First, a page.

The National Labor Relations Board said Tuesday that it doesn't have a firm timetable for investigating the NFL's claim that the NFL Players Association hasn't collectively bargained in good faith.
The NFL filed its claim Monday. The current collective bargaining agreement expires March 3, and the sides have been discussing a new deal for roughly 18 months.
Nancy Cleeland, director of public affairs for the National Labor Relations Board, explained the process for investigating a claim like the NFL's and said she doesn't know how long the process will take.
The NLRB will thoroughly investigate the matter -- one labor source said the process in general isn't particularly speedy and tends to be time-consuming and exhaustive -- beginning with regional field staff and/or staff attorneys interviewing members of both negotiating parties, pouring over records of each session, what was proposed and whether or not parties showed up on time. They will try to determine if the NFLPA has in fact been "surface bargaining," Cleeland said, in essence putting forth minimal offers with the intent of eventually suing the league over its antitrust status in the event of a lockout or an impasse.
The union has flatly denied that charge.
"We will be trying to figure out if they have been 'surface bargaining,' and quite frankly, that's tricky to determine," Cleeland said. "But we do get that charge quite a bit."
The NFL's filing stated that, as in the past, the NFLPA's threatened "disclaimer of interest" as the representative of the players, together with the now-familiar antitrust litigation that is expected to follow, "is a ploy and an unlawful subversion of the collective bargaining process, there being no evidence whatsoever of any (let alone widespread) disaffection with the union by its members. It is both the reason for and proof of the NFLPA's failure to approach these negotiations with a sincere desire to reach a new agreement at the bargaining table as opposed to the courthouse. The NFLPA's statements and conduct over the course of the last 20 months plainly establish that it does not intend to engage in good faith collective bargaining with the NFL after the CBA expires or otherwise meet its obligations under Section 8(d) of the Act, and that it instead will pursue its goals on behalf of the players by pretending to disclaim interest as their Section 9(a) representative and then sue the NFL under the antitrust laws. The union's strategy amounts to an unlawful anticipatory refusal to bargain."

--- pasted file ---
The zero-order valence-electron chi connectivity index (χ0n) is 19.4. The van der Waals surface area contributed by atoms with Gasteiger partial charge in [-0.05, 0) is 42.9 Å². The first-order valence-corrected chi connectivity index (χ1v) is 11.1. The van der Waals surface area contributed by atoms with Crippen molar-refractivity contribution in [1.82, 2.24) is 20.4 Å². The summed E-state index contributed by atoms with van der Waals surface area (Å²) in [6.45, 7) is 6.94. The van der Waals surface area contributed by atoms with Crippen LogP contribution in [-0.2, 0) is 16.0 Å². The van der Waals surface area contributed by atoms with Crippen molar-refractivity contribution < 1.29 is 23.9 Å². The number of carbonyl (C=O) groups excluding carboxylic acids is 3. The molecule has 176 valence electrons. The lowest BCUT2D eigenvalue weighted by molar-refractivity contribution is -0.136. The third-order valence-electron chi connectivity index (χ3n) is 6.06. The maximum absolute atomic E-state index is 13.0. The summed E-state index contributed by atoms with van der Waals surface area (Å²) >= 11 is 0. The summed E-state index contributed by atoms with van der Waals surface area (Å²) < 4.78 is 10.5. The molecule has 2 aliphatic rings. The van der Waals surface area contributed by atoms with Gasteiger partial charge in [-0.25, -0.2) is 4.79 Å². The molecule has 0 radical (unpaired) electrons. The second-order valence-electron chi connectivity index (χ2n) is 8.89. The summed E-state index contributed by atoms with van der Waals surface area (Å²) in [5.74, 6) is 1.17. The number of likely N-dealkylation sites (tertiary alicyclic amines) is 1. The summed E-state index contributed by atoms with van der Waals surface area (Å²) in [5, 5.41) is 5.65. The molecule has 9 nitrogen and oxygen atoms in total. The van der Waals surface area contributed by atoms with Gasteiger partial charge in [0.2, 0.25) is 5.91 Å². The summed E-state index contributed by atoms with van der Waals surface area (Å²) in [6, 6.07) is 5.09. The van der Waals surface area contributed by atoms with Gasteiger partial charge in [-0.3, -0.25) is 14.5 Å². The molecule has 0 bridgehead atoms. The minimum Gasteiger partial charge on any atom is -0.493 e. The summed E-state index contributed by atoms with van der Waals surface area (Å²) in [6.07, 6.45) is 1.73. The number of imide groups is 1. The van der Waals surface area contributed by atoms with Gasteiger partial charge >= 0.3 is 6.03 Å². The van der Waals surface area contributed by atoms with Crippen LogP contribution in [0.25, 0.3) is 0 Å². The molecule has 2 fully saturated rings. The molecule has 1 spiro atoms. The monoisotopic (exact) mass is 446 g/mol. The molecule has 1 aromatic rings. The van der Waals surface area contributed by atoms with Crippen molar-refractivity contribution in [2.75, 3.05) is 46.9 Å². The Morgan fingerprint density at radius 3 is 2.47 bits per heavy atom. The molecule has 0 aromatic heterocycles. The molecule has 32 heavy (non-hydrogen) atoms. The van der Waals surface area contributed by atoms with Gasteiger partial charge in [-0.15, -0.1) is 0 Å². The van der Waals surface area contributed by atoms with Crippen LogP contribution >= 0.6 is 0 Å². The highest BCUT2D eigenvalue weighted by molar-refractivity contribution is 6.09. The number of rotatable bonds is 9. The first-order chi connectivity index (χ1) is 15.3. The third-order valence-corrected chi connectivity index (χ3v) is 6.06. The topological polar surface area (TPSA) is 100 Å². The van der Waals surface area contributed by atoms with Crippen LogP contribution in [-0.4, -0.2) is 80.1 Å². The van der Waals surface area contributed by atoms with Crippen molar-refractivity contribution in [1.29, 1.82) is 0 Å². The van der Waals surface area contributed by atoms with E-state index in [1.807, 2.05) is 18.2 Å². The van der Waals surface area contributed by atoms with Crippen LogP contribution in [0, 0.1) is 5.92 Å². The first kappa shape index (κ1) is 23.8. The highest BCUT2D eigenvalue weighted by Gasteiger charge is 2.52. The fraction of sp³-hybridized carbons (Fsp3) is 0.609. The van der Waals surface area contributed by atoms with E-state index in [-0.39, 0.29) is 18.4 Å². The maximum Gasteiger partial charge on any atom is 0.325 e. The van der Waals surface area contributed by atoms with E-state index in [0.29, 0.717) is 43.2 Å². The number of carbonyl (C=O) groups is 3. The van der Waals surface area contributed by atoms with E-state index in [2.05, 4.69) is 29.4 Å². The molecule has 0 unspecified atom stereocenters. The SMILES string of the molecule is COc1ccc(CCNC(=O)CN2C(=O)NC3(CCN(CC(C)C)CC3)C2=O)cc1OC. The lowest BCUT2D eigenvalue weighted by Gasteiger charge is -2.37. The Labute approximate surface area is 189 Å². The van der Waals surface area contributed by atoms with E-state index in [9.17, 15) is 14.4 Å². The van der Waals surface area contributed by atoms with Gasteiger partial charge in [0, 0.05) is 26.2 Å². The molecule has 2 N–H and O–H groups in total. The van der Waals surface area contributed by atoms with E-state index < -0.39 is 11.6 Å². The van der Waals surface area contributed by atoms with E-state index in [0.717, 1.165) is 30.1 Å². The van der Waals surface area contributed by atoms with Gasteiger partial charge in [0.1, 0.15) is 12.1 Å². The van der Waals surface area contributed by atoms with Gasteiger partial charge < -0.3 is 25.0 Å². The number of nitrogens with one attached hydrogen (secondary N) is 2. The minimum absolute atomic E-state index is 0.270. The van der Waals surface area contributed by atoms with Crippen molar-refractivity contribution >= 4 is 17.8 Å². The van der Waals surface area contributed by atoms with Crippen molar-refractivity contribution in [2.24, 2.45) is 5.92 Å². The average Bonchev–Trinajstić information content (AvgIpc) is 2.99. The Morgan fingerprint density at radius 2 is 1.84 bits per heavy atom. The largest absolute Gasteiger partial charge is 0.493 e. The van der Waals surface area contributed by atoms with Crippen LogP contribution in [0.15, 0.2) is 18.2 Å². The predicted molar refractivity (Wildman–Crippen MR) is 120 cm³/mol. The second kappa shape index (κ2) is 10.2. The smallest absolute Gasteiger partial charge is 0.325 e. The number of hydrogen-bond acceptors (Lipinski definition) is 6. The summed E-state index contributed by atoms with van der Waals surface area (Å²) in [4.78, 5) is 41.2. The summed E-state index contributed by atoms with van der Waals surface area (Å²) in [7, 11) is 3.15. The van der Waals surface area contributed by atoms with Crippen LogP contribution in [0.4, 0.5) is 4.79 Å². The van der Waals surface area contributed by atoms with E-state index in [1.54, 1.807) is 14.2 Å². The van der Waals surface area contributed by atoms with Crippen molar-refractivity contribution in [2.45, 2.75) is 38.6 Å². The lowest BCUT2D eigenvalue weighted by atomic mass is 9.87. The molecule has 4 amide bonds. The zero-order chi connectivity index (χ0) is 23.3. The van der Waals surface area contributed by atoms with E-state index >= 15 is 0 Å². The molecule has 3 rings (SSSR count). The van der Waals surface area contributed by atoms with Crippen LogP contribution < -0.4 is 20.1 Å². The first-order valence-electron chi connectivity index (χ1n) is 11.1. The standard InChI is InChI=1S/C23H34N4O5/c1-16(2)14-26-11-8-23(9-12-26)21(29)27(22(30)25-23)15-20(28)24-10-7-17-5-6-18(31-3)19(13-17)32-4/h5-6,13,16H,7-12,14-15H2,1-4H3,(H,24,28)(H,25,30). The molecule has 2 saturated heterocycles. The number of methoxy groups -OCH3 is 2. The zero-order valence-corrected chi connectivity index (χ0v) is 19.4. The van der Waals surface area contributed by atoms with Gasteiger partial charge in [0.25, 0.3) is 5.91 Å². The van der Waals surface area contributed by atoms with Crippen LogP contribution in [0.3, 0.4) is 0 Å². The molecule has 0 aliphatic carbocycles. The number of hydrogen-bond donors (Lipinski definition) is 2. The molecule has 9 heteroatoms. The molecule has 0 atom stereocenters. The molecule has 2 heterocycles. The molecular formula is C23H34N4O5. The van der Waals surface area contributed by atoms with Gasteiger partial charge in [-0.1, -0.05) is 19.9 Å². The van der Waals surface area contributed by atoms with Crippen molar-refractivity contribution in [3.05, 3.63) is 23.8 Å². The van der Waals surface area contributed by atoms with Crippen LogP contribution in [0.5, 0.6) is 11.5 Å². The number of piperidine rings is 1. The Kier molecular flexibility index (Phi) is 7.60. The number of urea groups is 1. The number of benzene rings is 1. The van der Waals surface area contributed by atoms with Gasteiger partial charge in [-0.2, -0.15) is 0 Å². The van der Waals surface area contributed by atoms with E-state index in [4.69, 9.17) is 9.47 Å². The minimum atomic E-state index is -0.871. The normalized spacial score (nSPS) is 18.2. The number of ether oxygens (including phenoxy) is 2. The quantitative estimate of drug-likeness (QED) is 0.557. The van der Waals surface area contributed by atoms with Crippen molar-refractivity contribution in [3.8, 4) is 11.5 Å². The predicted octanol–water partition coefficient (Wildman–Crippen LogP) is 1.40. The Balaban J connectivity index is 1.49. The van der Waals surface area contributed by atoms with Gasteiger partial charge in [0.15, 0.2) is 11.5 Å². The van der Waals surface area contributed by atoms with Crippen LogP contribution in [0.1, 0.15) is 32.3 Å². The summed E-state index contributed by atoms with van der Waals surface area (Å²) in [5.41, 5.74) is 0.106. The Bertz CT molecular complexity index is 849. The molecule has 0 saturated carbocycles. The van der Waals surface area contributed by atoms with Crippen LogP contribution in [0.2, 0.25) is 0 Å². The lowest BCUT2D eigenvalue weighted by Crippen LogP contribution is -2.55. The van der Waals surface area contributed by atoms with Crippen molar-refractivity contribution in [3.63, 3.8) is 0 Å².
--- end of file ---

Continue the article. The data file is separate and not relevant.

Cleeland said that if the NLRB finds merit to the league's claims, it would file a charge against the NFLPA, and a hearing then would be held on the matter.
Editor's note: This story was modified to clarify the National Labor Relations Board's process as it pertains to the NFL's claim against the NFLPA.